Purpose: Clinical swallow evaluation (CSE) is a critical skill that speech-language pathologists who manage swallowing impairment must learn. The objective of this mixed-methods study was to determine if using a human patient simulator (HPS) to train speech-language pathology graduate students in CSE improved knowledge, preparedness, and anxiety as compared to traditional instruction alone. Method: This was a controlled trial with repeated measures. Participants included graduate students from two cohorts who were enrolled in a swallowing disorders course in consecutive academic years (n = 50). Students in the experimental group participated in a simulation experience in which they performed a CSE on an HPS, generated a treatment plan, and communicated in real time with the HPS, the patient’s wife, and a nurse. Quantitative results included quizzes that measured short-and long-term CSE knowledge, and qualitative findings included written feedback from instructors and students. Results: Students who participated in simulation training had significantly higher long-term quiz accuracy than the control group, but their short-term quiz scores did not differ. Student ratings of preparedness and anxiety did not differ between the two groups. Many students reported that they appreciated practicing the use of patient-friendly language and preferred clinical simulation over traditional teaching methods. Facilitators reported that simulation increased student engagement and critical thinking skills more than traditional teaching methods. Conclusions: CSE simulation provided objective and subjective advantages over traditional teaching methods. Recommendations from students and instructors for improving the CSE simulation training are reported.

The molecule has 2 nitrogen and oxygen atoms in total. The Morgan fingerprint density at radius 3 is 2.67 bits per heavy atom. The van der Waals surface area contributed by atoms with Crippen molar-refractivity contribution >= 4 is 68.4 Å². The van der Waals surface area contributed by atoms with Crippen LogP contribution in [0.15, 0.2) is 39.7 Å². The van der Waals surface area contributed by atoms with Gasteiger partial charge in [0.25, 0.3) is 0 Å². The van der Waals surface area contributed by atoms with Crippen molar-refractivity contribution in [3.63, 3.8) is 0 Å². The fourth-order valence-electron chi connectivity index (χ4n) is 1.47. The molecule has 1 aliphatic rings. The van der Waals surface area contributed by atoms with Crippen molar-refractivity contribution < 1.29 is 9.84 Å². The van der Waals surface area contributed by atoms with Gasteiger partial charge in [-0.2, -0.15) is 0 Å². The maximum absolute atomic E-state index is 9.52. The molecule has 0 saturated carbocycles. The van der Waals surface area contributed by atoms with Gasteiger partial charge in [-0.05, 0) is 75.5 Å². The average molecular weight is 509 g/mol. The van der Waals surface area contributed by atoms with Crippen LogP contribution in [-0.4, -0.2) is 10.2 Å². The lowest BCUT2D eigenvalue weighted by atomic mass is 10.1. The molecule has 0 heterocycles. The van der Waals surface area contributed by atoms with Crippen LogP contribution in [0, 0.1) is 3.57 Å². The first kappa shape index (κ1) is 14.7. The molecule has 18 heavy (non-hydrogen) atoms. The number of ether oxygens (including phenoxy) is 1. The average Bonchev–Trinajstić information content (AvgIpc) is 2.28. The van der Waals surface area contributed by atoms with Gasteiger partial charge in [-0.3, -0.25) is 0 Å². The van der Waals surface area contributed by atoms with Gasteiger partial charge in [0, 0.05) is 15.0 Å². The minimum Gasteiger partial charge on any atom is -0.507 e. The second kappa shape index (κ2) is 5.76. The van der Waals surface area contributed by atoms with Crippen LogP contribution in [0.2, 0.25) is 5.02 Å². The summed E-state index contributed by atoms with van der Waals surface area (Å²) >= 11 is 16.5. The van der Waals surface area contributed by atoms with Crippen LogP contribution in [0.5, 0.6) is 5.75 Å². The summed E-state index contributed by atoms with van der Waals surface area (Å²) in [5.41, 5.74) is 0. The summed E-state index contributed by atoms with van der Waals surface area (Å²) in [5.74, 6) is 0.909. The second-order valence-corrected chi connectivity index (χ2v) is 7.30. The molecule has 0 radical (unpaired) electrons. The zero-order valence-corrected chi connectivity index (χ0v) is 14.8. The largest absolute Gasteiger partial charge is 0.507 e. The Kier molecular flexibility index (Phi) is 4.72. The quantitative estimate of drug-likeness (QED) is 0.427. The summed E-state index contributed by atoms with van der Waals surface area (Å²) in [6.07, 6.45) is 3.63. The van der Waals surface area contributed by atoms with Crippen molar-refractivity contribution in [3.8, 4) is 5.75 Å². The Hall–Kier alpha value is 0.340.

ASJC Scopus subject areas
- Developmental and Educational Psychology
- Linguistics and Language
- Speech and Hearing